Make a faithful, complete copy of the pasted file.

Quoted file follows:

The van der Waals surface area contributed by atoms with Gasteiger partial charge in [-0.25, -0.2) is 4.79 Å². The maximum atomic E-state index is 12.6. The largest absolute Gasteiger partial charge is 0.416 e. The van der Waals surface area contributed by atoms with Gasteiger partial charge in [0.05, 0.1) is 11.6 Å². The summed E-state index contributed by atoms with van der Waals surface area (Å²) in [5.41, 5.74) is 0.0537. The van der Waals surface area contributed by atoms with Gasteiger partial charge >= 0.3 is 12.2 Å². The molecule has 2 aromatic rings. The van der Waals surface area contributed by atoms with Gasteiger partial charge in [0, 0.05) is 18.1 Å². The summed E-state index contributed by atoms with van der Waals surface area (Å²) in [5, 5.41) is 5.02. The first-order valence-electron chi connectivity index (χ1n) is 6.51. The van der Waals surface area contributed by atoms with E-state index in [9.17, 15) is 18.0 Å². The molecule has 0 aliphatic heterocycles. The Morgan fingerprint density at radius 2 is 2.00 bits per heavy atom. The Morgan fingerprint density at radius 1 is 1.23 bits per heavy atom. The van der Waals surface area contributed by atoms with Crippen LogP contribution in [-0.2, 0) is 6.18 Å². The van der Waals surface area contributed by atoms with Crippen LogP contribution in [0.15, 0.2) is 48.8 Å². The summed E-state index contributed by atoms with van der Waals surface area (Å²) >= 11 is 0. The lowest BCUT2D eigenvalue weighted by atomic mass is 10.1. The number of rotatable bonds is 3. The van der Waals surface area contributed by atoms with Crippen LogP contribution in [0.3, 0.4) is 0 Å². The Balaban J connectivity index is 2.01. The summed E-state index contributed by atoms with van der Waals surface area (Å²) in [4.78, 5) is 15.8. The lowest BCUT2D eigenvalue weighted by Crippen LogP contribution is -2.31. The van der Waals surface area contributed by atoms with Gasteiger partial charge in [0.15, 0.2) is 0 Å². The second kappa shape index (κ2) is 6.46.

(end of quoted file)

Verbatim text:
The van der Waals surface area contributed by atoms with Gasteiger partial charge in [-0.25, -0.2) is 4.79 Å². The maximum atomic E-state index is 12.6. The largest absolute Gasteiger partial charge is 0.416 e. The van der Waals surface area contributed by atoms with Gasteiger partial charge in [0.05, 0.1) is 11.6 Å². The summed E-state index contributed by atoms with van der Waals surface area (Å²) in [5.41, 5.74) is 0.0537. The van der Waals surface area contributed by atoms with Gasteiger partial charge >= 0.3 is 12.2 Å². The molecule has 2 aromatic rings. The van der Waals surface area contributed by atoms with Gasteiger partial charge in [0, 0.05) is 18.1 Å². The summed E-state index contributed by atoms with van der Waals surface area (Å²) in [5, 5.41) is 5.02. The first-order valence-electron chi connectivity index (χ1n) is 6.51. The van der Waals surface area contributed by atoms with E-state index in [9.17, 15) is 18.0 Å². The molecule has 0 aliphatic heterocycles. The Morgan fingerprint density at radius 2 is 2.00 bits per heavy atom. The Morgan fingerprint density at radius 1 is 1.23 bits per heavy atom. The van der Waals surface area contributed by atoms with Crippen LogP contribution in [-0.2, 0) is 6.18 Å². The van der Waals surface area contributed by atoms with Crippen LogP contribution in [0.15, 0.2) is 48.8 Å². The summed E-state index contributed by atoms with van der Waals surface area (Å²) >= 11 is 0. The lowest BCUT2D eigenvalue weighted by atomic mass is 10.1. The number of rotatable bonds is 3. The van der Waals surface area contributed by atoms with Crippen LogP contribution in [0.3, 0.4) is 0 Å². The Balaban J connectivity index is 2.01. The summed E-state index contributed by atoms with van der Waals surface area (Å²) in [4.78, 5) is 15.8. The lowest BCUT2D eigenvalue weighted by Crippen LogP contribution is -2.31. The van der Waals surface area contributed by atoms with Gasteiger partial charge in [0.15, 0.2) is 0 Å². The second kappa shape index (κ2) is 6.46.